The last element that makes my bible study particularly rich is my participation in a weekly worship service.  There are a number of reasons to worship God as a part of a church … but I am only going to focus on how it can enhance a bible study program.  We’ll save the other benefits for another series!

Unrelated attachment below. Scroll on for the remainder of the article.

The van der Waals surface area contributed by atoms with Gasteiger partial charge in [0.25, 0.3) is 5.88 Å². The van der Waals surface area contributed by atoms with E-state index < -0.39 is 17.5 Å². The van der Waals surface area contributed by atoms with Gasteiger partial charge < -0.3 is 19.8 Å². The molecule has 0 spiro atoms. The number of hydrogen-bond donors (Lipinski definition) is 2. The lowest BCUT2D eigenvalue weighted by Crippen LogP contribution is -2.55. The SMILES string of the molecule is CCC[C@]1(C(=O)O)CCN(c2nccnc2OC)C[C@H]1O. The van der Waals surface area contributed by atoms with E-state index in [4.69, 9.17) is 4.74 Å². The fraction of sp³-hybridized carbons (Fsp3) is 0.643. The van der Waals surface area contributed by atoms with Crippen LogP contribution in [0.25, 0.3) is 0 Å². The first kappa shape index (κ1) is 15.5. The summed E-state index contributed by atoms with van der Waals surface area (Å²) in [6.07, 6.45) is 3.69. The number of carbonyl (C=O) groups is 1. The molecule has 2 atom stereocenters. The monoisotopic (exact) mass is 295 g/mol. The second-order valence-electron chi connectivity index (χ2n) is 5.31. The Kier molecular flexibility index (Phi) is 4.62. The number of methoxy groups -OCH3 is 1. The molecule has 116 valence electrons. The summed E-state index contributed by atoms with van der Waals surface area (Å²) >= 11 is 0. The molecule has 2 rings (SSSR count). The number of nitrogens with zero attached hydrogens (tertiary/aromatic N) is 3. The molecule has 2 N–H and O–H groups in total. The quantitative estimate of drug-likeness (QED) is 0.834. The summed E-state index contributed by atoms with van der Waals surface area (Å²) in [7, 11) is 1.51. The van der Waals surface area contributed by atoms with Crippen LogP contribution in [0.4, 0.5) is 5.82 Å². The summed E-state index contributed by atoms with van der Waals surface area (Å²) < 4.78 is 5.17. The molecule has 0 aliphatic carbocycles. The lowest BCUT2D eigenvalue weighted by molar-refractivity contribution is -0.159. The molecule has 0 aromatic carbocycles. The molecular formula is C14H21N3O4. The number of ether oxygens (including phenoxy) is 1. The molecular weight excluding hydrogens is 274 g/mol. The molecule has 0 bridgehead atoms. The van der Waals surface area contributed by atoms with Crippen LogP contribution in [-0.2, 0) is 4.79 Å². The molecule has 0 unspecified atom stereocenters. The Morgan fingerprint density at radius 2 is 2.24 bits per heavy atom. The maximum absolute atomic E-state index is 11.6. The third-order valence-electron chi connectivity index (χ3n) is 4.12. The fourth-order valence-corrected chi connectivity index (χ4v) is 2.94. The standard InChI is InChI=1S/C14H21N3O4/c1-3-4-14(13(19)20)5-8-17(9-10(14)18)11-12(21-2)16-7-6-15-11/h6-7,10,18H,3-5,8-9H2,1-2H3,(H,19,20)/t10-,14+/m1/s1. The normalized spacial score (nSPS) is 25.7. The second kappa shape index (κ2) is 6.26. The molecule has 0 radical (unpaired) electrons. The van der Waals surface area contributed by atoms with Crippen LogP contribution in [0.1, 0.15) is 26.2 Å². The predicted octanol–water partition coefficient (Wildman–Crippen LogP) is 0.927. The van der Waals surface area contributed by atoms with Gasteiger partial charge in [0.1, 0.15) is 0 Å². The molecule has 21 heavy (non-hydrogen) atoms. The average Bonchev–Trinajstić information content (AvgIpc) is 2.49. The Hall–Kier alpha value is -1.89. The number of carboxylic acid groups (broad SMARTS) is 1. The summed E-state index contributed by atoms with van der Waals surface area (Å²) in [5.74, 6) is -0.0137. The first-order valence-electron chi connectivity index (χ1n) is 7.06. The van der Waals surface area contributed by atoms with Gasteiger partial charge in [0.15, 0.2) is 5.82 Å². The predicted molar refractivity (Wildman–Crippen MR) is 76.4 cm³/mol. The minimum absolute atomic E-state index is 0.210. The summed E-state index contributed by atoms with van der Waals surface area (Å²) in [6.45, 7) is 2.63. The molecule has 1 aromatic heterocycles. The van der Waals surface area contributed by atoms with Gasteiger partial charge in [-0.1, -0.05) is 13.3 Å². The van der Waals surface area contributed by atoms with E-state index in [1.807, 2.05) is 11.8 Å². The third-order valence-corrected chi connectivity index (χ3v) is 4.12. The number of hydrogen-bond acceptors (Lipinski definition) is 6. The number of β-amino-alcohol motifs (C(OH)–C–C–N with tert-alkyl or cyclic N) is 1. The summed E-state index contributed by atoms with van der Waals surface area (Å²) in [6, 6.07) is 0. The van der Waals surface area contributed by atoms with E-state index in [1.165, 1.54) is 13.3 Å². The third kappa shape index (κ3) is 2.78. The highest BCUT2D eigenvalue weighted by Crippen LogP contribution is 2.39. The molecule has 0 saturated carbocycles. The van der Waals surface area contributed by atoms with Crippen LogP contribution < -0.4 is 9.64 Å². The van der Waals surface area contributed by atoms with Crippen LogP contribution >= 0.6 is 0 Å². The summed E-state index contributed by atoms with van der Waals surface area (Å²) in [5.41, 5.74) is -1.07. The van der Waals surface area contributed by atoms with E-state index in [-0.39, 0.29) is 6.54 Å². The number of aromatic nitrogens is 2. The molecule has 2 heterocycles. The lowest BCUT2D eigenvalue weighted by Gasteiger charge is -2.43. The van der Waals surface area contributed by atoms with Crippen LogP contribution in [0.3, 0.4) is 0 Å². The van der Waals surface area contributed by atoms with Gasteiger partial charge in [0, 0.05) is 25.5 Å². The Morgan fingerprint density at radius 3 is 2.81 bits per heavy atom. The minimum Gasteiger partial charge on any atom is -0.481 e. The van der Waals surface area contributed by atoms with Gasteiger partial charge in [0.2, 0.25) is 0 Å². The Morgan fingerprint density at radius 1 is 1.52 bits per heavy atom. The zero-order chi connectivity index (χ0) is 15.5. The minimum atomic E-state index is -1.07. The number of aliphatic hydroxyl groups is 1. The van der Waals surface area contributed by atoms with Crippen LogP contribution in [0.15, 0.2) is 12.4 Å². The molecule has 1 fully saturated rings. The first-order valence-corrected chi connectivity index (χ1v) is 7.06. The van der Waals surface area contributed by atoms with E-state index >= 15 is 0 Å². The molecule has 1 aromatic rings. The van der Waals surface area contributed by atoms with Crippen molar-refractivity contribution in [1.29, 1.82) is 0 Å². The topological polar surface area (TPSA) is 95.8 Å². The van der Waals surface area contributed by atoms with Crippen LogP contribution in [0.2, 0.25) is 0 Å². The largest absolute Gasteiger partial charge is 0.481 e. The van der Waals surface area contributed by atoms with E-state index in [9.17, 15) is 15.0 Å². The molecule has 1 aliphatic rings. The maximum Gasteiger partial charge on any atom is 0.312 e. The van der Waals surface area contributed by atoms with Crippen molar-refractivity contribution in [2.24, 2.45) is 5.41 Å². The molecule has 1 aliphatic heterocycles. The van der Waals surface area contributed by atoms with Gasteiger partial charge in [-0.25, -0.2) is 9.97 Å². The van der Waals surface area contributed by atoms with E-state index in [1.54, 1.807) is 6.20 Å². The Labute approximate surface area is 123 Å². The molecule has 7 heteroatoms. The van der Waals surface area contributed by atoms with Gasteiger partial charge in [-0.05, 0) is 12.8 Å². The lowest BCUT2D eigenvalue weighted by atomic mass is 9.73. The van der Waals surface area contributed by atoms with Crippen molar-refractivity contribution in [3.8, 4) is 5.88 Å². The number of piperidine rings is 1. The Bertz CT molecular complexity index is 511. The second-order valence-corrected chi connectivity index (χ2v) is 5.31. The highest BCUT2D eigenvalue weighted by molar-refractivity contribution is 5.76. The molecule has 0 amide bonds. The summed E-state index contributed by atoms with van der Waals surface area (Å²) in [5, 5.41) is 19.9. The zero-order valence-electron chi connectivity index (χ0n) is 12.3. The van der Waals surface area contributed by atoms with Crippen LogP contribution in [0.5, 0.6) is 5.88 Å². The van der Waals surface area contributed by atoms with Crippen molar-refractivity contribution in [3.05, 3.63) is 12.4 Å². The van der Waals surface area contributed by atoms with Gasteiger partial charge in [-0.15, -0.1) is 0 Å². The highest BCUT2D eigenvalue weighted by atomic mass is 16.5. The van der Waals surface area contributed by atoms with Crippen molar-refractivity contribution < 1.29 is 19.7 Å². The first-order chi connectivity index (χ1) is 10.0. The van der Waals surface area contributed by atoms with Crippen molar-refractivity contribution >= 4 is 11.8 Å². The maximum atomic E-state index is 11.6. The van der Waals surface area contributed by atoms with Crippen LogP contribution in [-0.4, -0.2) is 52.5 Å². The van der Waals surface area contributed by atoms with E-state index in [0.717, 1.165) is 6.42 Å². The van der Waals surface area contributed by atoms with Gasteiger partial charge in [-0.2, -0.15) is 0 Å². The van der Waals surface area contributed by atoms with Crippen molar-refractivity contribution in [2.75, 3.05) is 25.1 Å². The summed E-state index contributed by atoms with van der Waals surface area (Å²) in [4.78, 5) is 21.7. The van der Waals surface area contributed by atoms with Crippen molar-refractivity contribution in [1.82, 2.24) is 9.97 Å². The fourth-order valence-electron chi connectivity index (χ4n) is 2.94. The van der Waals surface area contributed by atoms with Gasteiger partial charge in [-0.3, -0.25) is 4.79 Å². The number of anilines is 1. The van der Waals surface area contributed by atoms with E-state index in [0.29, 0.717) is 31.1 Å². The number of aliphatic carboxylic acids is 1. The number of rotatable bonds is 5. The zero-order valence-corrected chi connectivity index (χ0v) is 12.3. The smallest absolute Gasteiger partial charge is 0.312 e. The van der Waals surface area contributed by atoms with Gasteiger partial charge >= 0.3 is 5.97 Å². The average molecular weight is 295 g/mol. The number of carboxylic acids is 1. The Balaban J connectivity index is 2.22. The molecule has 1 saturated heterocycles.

I have been particularly blessed over the last 10 years to be a member of churches that have unbelievable teaching pastors: Erwin Lutzer at Chicago’s Moody Church; Dave Stone and Kyle Idleman at Southeast Christian Church; and Matt Carter and Jeff Mangum at Austin Stone Community Church.  No matter how much I study on my own, it’ll be hard for me, as a lay person, to ever match up with men who have gone through years of education and training in theology – and then live it out as their careers.  Additionally, I have sought out teaching pastors who I believe will not shy away from preaching the scripture as God intended it – and not soft-shoeing (or skipping altogether) the tough parts.  There is no question that there are entire sections of scripture that I have huge problems understanding (and sometimes accepting!).  But that doesn’t mean I can just conveniently ignore the hard parts … which is what I think  a lot of churches do.  The best pastors will challenge your beliefs, present perspectives on scripture that you’ve never thought of (weekly), make you hungry to learn more, and (sometimes) make you mad.  No matter how much I study the bible, I find that there is ALWAYS another layer of depth … which is not surprising, given that it was inspired by the Creator of the universe!  Finding a church that teaches directly from scripture, regardless of “cultural acceptability” or political correctness, is critical for real growth as a Christian.